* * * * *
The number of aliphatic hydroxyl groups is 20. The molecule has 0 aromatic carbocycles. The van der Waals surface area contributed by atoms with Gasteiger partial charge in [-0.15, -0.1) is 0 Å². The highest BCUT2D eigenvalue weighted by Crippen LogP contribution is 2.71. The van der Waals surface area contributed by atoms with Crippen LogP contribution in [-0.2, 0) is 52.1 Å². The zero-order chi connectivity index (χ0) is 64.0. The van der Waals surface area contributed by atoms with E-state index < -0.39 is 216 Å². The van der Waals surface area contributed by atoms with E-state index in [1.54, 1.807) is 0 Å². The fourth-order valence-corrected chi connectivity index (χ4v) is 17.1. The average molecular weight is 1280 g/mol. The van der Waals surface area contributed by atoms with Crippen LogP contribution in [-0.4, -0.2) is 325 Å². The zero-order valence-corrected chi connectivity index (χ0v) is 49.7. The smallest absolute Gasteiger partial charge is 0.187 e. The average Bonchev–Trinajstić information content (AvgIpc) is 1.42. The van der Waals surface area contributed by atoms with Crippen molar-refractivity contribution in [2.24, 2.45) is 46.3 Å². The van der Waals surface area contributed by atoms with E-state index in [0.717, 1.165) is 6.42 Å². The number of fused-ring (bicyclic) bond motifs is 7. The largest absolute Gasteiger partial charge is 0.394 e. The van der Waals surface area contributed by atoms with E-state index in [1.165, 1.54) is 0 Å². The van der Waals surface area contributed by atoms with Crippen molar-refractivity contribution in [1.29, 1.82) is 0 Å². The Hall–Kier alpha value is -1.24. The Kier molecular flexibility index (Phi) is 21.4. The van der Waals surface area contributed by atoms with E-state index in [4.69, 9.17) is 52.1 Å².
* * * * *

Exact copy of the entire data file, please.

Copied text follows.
The number of aliphatic hydroxyl groups is 20. The molecule has 0 aromatic carbocycles. The van der Waals surface area contributed by atoms with Gasteiger partial charge in [-0.15, -0.1) is 0 Å². The highest BCUT2D eigenvalue weighted by Crippen LogP contribution is 2.71. The van der Waals surface area contributed by atoms with Crippen LogP contribution in [-0.2, 0) is 52.1 Å². The zero-order chi connectivity index (χ0) is 64.0. The van der Waals surface area contributed by atoms with E-state index < -0.39 is 216 Å². The van der Waals surface area contributed by atoms with E-state index in [1.54, 1.807) is 0 Å². The fourth-order valence-corrected chi connectivity index (χ4v) is 17.1. The average molecular weight is 1280 g/mol. The van der Waals surface area contributed by atoms with Crippen LogP contribution in [-0.4, -0.2) is 325 Å². The zero-order valence-corrected chi connectivity index (χ0v) is 49.7. The smallest absolute Gasteiger partial charge is 0.187 e. The average Bonchev–Trinajstić information content (AvgIpc) is 1.42. The van der Waals surface area contributed by atoms with Crippen molar-refractivity contribution in [2.24, 2.45) is 46.3 Å². The van der Waals surface area contributed by atoms with E-state index in [0.717, 1.165) is 6.42 Å². The number of fused-ring (bicyclic) bond motifs is 7. The largest absolute Gasteiger partial charge is 0.394 e. The van der Waals surface area contributed by atoms with E-state index in [1.165, 1.54) is 0 Å². The van der Waals surface area contributed by atoms with Crippen molar-refractivity contribution in [1.29, 1.82) is 0 Å². The Hall–Kier alpha value is -1.24. The Kier molecular flexibility index (Phi) is 21.4. The van der Waals surface area contributed by atoms with E-state index in [4.69, 9.17) is 52.1 Å².